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Old Tubal Cain was a man of might,
In the days when Earth was young;
The strokes of his hammer rung;
O'er the iron glowing clear,
As he fashioned the sword and spear. And he sang, “Hurrah for my handiwork!
Hurrah for the spear and the sword! Hurrah for the hand that shall wield them well,
For he shall be king and lord.”
To Tubal Cain came many a one,
As he wrought by his roaring fire,
As the crown of his desire;
Till they shouted loud for glee,
And spoils of the forest free.
Who hath given us strength anew!
And hurrah for the metal true!”
But a sudden change came o'er his heart,
Ere the setting of the sun,
For the evil he had done.
Made war upon their kind,
In their lust for carnage blind.
Or that skill of mine should plan,
Is to slay their fellow-man!”
And for many a day old Tubal Cain
Sat brooding o'er his woe;
And his furnace smoldered low.
And a bright, courageous eye,
While the quick flames mounted high.
And the red sparks lit the air;
And he fashioned the first plowshare.
In friendship joined their hands,
And plowed the willing lands;
Our stanch good friend is he;
To him our praise shall be.
Or a tyrant would be lord,
We ʼll not forget the sword!”
Tu'bal Cain (tū'bal kān), son of Lamech, a teacher of those who work in brass and iron (See Genesis iv, 22); brawn'y (brôn'i), strong; han'di craft (hăn'di kraft) or han'di work (liăn'dî wûrk), that which is made by the use of the hands; crown (kroun), the highest thing; spoils, products, such as various kinds of game; lŭst, longing; car'nage (kär'naj), destruction; före bõre', refrained from; plow'share' (plou'shâr'), that part of the plow which cuts into the ground; tyrant (ti'rant), a cruel ruler.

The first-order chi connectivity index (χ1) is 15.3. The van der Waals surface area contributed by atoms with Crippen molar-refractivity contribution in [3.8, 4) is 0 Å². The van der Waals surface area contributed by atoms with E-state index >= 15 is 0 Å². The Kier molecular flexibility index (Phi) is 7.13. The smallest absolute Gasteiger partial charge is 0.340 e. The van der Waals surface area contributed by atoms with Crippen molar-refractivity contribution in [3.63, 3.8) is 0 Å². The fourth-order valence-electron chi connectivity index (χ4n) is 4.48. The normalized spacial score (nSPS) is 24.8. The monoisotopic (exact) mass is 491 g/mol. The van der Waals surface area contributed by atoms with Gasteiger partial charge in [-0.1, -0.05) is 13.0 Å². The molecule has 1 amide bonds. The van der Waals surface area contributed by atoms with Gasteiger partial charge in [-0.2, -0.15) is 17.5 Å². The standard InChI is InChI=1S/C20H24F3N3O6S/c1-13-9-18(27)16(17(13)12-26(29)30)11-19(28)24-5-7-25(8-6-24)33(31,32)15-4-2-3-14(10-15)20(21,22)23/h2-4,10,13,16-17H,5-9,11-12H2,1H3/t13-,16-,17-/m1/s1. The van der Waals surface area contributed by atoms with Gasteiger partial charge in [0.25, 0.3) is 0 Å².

What do you learn of Tubal Cain from the first stanza?
Read the words of his song. What does this song show that he regarded as the most important thing in the world?
Why did many a one come to him?
Why was he more of a “stanch good friend” for making the plowshare than for making the sword?
When only is the sword to be remembered?
Explain: (1) “In the days when Earth was young"; (2) "spoils of the forest free"; (3) "plowed the willing lands.
THE LORD HELPETH MAN AND BEAST
SAMUEL TAYLOR COLERIDGE
During his march to conquer the world, Alexander the Macedonian came to a strange people in Africa, who dwelt in a remote and secluded corner in peaceful huts, and knew neither war nor conqueror. They led him to the hut of their chief, who received him hospitably, and placed before him golden dates, golden figs, and bread of gold.
“Do you eat gold in this country?” said Alexander.
“I take it for granted,” replied the chief, “that thou wert able to find edible food in thine own country. For what reason, then, art thou come among us?”
“Your gold has not tempted me hither,” said Alexander, "but I would willingly become acquainted with your manners and customs."
“So be it,” replied the other; “sojourn among us as long as it pleaseth thee.”
At the close of this conversation two citizens entered as into their court of justice. The plaintiff said: “I bought of this man a piece of land, and as I was making a deep drain through it, I found a treasure. This is not mine, for I only bargained for the land, and not for any treasure that might